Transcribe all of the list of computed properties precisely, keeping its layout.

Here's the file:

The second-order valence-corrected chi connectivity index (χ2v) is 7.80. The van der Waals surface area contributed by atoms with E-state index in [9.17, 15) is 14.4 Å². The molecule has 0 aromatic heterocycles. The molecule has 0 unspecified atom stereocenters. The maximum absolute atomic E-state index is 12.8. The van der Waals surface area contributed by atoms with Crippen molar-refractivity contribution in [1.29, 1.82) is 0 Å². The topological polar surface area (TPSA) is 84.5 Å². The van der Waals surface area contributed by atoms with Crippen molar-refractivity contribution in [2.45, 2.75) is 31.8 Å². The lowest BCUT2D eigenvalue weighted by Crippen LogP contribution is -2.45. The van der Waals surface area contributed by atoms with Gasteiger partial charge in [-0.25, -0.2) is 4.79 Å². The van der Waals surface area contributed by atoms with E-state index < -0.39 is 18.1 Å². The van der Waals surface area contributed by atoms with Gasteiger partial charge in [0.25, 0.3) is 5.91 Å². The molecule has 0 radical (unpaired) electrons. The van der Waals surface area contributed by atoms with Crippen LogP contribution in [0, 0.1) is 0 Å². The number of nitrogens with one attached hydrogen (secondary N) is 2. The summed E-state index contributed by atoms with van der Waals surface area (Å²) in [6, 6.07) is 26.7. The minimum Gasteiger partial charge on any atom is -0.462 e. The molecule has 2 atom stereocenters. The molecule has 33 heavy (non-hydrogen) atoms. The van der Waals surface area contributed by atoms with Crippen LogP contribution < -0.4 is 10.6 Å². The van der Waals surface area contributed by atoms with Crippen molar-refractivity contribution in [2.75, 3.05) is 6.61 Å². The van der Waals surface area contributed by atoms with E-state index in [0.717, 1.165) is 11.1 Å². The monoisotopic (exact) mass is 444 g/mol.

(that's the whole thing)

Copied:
The second-order valence-corrected chi connectivity index (χ2v) is 7.80. The van der Waals surface area contributed by atoms with E-state index in [9.17, 15) is 14.4 Å². The molecule has 0 aromatic heterocycles. The molecule has 0 unspecified atom stereocenters. The maximum absolute atomic E-state index is 12.8. The van der Waals surface area contributed by atoms with Crippen molar-refractivity contribution in [1.29, 1.82) is 0 Å². The topological polar surface area (TPSA) is 84.5 Å². The van der Waals surface area contributed by atoms with Crippen molar-refractivity contribution in [2.45, 2.75) is 31.8 Å². The lowest BCUT2D eigenvalue weighted by Crippen LogP contribution is -2.45. The van der Waals surface area contributed by atoms with Gasteiger partial charge in [-0.25, -0.2) is 4.79 Å². The van der Waals surface area contributed by atoms with E-state index < -0.39 is 18.1 Å². The van der Waals surface area contributed by atoms with Gasteiger partial charge in [0.25, 0.3) is 5.91 Å². The molecule has 0 radical (unpaired) electrons. The van der Waals surface area contributed by atoms with Crippen LogP contribution in [0, 0.1) is 0 Å². The number of nitrogens with one attached hydrogen (secondary N) is 2. The summed E-state index contributed by atoms with van der Waals surface area (Å²) in [6, 6.07) is 26.7. The minimum Gasteiger partial charge on any atom is -0.462 e. The molecule has 2 atom stereocenters. The molecule has 33 heavy (non-hydrogen) atoms. The van der Waals surface area contributed by atoms with Crippen LogP contribution < -0.4 is 10.6 Å². The van der Waals surface area contributed by atoms with Crippen molar-refractivity contribution in [2.75, 3.05) is 6.61 Å². The van der Waals surface area contributed by atoms with E-state index in [0.717, 1.165) is 11.1 Å². The monoisotopic (exact) mass is 444 g/mol.